As the current battle against the coronavirus rages and images of wartime are invoked, memories of the famous “victory gardens” of World War I and II come to mind. During both wars, over 20 million victory gardens, large and small, were planted and produced almost 40 percent of the nation’s fresh vegetables. People grew their own produce in planters, on fire escapes, in empty lots and backyards.
Today, as the pandemic takes hold around the world, panicky shoppers are cleaning out stores, and basic foods like dried beans and potatoes are becoming increasingly difficult to find. As a result, even individuals with no gardening experience are searching YouTube for DIY videos on building raised beds and planting gardens.
Growing your own food can be as simple as having a few pots or planters out on your deck to as complex as turning a large section of your landscape into a highly productive produce resource. It’s not as difficult as you might think and the benefits are myriad.
The incentive to grow your own is even greater than simply feeding your family better – you’ll be joining a growing food revolution that is gathering speed in response to the damage being done to the planet by industrial agriculture.
My son, Bennett, is helping me to amend our raised vegetable boxes with Coast of Maine's Quoddy Blend Compost and organic Biochar.
Now, you may be tempted to say “Why go to all the trouble of trying to grow my own when supermarkets already have plenty of fruits and vegetables?” And, yes, while many supermarkets are normally filled with fresh, colorful produce that seems to scream “healthy,” all might not be as nutritious as it seems.
A study done by the University of Texas revealed that much of the produce grown today lacks the vitamins and minerals it once had several decades ago. Modern agricultural methods have stripped many nutrients from the soil and food value has been reduced in favor of faster-growing, more pest-resistant versions of popular fruits and vegetables. Even produce that contains higher levels of nutrients when it's first harvested will experience a depletion of that nutritional value over time as it travels hundreds or even thousands of miles across the country or across the globe to your supermarket and eventually your table.
An easy solution is to join a local community-supported agriculture (CSA) group or shop at a local farmer’s market to gain access to locally-grown, more nutritious produce. Another solution that will require a little more sweat equity is to build your own backyard vegetable garden and grow your own.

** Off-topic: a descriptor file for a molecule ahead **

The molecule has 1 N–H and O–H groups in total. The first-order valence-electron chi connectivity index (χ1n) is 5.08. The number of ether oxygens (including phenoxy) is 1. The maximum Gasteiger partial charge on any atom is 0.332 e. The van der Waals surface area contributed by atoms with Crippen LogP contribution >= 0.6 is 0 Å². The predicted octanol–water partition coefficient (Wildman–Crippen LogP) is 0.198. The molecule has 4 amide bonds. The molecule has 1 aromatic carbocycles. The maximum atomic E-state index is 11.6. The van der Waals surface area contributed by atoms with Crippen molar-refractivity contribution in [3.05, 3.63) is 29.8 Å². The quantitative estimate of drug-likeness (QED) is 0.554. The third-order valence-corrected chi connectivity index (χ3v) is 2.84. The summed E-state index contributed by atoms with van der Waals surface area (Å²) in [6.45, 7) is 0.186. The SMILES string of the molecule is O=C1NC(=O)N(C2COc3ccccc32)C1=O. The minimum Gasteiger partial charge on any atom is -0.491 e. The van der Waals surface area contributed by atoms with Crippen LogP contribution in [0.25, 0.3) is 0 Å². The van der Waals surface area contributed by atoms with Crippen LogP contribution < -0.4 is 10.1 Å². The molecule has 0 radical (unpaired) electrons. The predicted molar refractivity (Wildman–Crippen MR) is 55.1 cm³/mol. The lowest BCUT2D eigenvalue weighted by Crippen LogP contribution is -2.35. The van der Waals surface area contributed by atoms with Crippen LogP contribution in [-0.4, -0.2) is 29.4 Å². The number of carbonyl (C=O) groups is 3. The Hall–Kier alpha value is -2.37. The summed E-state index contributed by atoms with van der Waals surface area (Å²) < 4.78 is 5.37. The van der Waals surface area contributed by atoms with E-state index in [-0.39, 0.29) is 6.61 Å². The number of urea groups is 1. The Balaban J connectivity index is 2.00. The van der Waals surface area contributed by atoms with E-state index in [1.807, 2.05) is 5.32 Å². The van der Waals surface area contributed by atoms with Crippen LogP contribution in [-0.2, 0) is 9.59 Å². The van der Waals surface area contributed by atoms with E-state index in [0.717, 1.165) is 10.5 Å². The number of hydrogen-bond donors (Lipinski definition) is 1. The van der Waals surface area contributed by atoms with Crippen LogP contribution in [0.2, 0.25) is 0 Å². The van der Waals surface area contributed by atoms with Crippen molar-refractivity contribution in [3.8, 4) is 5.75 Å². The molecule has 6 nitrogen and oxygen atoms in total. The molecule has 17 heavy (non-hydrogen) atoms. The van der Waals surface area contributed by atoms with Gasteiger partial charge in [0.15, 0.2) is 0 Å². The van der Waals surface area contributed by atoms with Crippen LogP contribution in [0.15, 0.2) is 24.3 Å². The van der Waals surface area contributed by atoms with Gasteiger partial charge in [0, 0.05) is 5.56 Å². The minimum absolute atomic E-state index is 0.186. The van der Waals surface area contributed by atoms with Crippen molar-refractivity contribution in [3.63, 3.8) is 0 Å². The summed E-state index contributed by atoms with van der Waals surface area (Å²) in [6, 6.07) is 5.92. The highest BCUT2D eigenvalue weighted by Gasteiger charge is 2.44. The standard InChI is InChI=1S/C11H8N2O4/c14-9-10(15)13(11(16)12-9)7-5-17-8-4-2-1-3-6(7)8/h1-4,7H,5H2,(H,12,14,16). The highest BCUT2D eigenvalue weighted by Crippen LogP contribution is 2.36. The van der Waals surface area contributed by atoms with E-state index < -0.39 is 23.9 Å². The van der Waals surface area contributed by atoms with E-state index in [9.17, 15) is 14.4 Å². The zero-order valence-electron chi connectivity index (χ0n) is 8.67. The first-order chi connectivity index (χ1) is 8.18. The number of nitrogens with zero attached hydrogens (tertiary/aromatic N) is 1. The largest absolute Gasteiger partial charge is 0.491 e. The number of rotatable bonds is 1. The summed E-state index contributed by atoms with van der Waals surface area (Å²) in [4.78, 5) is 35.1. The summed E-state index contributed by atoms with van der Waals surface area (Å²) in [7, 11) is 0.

While starting your own garden is a great idea, it’s important to realize that it shouldn’t be solely as a response to all the current doom-and-gloom. Instead, a little shift in perspective is warranted. The idea of growing your own food should not be simply a strategy for combating hoarding, but seen as a way to embrace a more positive, healthy lifestyle the whole family can enjoy, now and in the future.
Your own little “victory garden” can be a source not just of food, but a place to grow plants with herbal and medicinal value as well. You can even take it a step further by combining history, beauty, and value into what’s called a potager, or French kitchen garden. These intimate and often intricate gardens have been popular since medieval times and intermingle vegetables, fruits, flowers, and herbs in a garden design that invites harvesting and consuming in a relaxing space that makes it easy to go from “farm to table.”
If you’re a first-time gardener, start off with one box or just a planter or two and get used to working in the garden regularly. Don’t build a large space unless you can tend it frequently.
Fortunately, there are lots of great resources out there to help the first-time home gardener get started – no need to reinvent the wheel. Whether you’re starting with a couple of planters that will fit easily on your deck, patio, or balcony, or going a bit bigger and thinking about building raised beds, there are places such as Gardener’s Supply Company and Alegria Farms that offer helpful advice and instructions as well as all the materials and kits you’ll need to begin producing your own fresh, nutritious produce.
Embracing home gardening to supplement your family’s food resources is as much a lifestyle choice as it is a dietary one. It can even be a viable way to help your community and the planet. Sources such as Alegria Farms help people not only maximize their health and fitness but reduce the environmental impact of industrial agriculture by supporting home gardeners in their efforts to produce their own, low-impact, high-value foods.
Whatever your choice, we here at The Garden Continuum are dedicated to supporting you in your efforts to create a better, more productive landscape. Here’s to you and your family enjoying happy gardening and healthy eating!